A vast wall of hydrogen could mark the limits of our solar system, with new analysis of data from the New Horizons probe helping explain our place in the galaxy. The interplanetary spacecraft launched in 2006 as part of NASA’s New Frontier’s program, reaching Pluto in 2015 and then headed out further into the Kuiper belt to eventually beam back unprecedented views from the locations never before reached by human probes.
While it isn’t expected to reach the Kuiper belt until early 2019, the data returned from New Horizons has already revealed a wealth of new knowledge about the solar system. One particular theory scientists hoped would be expanded with new information was the predicted existence of a wall of glowing hydrogen, wrapped around us like a bubble.
That bubble marks the crossover point between what’s considered our own solar system, some believe, and what’s the broader galaxy we’re a part of. It’s created by the sun, and more specifically the solar wind that forms as the star moves through the galaxy. Those charged particles eventually collide with uncharged hydrogen atoms in interstellar space, scattering ultraviolet light in the process.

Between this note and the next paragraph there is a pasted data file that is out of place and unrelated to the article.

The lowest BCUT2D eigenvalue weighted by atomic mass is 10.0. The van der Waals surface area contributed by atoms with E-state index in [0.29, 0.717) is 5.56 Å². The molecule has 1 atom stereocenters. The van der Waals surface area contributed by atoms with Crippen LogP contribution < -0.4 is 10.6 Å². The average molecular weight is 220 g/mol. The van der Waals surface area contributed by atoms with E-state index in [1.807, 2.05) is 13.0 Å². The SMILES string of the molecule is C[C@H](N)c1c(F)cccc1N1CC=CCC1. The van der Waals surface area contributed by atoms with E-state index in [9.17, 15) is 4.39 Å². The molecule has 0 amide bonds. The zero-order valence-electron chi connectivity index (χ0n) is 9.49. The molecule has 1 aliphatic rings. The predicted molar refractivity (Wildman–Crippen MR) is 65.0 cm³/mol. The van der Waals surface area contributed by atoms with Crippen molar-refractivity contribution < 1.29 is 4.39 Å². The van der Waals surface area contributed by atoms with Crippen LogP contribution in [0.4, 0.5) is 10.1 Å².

“We’re seeing the threshold between being in the solar neighborhood and being in the galaxy,” Leslie Young of the Southwest Research Institute, one of the members of the team responsible for a newly published paper on the hydrogen wall, told Science News.
It’s not a new theory. The first evidence of light scattering date back three decades, observed by the two Voyager spacecraft. It’s taken this long, however, for a probe to be in a position to deliver a second opinion, and the data seems to line up.
New Horizons took recordings of ultraviolet light a total of seven times in the decade between 2007 and 2017. During that period, the light changed: there was more ultraviolet further away from the sun than would be expected if no wall was present. All the same, that’s not the only potential explanation.
Indeed, another possibility is that an even further source could be the origin of the extra light. That won’t be cleared up – if at all – until much further in the future. New Horizons will make twice-yearly measurements of the ultraviolet, until its mission runs out in the next 10-15 years. If the light begins to dim, that could be a sign that the hydrogen wall has been passed. If it doesn’t dim, however, that may well indicate that it’s a source further afield that’s responsible.